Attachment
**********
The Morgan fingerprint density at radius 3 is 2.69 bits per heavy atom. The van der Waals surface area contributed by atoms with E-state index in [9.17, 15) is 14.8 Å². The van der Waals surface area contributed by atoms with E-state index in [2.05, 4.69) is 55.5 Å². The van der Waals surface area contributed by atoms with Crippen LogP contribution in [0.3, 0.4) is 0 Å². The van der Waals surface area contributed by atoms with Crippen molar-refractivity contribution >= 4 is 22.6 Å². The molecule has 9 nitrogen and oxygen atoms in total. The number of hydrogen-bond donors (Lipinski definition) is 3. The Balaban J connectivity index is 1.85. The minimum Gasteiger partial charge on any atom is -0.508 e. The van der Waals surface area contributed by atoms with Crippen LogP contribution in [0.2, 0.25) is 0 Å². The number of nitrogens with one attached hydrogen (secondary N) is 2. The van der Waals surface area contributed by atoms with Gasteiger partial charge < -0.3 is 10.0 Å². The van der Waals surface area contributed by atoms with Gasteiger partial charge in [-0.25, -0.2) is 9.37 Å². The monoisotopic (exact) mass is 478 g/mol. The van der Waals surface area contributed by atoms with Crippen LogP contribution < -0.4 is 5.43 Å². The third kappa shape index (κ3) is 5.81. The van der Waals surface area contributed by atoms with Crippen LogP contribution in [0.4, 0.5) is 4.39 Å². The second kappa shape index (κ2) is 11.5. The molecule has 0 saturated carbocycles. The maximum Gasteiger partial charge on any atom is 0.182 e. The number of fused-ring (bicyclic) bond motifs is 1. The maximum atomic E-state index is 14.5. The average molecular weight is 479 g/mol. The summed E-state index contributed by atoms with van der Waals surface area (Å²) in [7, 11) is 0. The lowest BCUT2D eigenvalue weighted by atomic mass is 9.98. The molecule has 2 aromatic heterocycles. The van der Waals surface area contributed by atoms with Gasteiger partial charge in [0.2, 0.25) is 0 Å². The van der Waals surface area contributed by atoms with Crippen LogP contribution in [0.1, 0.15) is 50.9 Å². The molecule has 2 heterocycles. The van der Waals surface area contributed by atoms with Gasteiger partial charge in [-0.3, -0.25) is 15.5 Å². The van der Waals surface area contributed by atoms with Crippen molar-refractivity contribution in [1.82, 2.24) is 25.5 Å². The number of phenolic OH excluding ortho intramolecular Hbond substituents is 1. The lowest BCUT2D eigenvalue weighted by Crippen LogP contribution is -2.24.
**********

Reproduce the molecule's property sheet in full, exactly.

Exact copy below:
The Morgan fingerprint density at radius 3 is 2.69 bits per heavy atom. The van der Waals surface area contributed by atoms with E-state index in [9.17, 15) is 14.8 Å². The van der Waals surface area contributed by atoms with E-state index in [2.05, 4.69) is 55.5 Å². The van der Waals surface area contributed by atoms with Crippen LogP contribution in [0.3, 0.4) is 0 Å². The van der Waals surface area contributed by atoms with Crippen molar-refractivity contribution >= 4 is 22.6 Å². The molecule has 9 nitrogen and oxygen atoms in total. The number of hydrogen-bond donors (Lipinski definition) is 3. The Balaban J connectivity index is 1.85. The minimum Gasteiger partial charge on any atom is -0.508 e. The van der Waals surface area contributed by atoms with Crippen LogP contribution in [0.2, 0.25) is 0 Å². The number of nitrogens with one attached hydrogen (secondary N) is 2. The van der Waals surface area contributed by atoms with Gasteiger partial charge < -0.3 is 10.0 Å². The van der Waals surface area contributed by atoms with Gasteiger partial charge in [-0.25, -0.2) is 9.37 Å². The monoisotopic (exact) mass is 478 g/mol. The van der Waals surface area contributed by atoms with Crippen LogP contribution < -0.4 is 5.43 Å². The third kappa shape index (κ3) is 5.81. The van der Waals surface area contributed by atoms with Crippen LogP contribution in [0.4, 0.5) is 4.39 Å². The second kappa shape index (κ2) is 11.5. The molecule has 0 saturated carbocycles. The maximum Gasteiger partial charge on any atom is 0.182 e. The number of fused-ring (bicyclic) bond motifs is 1. The maximum atomic E-state index is 14.5. The average molecular weight is 479 g/mol. The summed E-state index contributed by atoms with van der Waals surface area (Å²) in [7, 11) is 0. The lowest BCUT2D eigenvalue weighted by atomic mass is 9.98. The molecule has 2 aromatic heterocycles. The van der Waals surface area contributed by atoms with Gasteiger partial charge in [0.2, 0.25) is 0 Å². The van der Waals surface area contributed by atoms with Crippen LogP contribution in [0.1, 0.15) is 50.9 Å². The molecule has 2 heterocycles. The van der Waals surface area contributed by atoms with Gasteiger partial charge in [-0.3, -0.25) is 15.5 Å². The van der Waals surface area contributed by atoms with Crippen molar-refractivity contribution in [1.82, 2.24) is 25.5 Å². The number of phenolic OH excluding ortho intramolecular Hbond substituents is 1. The lowest BCUT2D eigenvalue weighted by Crippen LogP contribution is -2.24.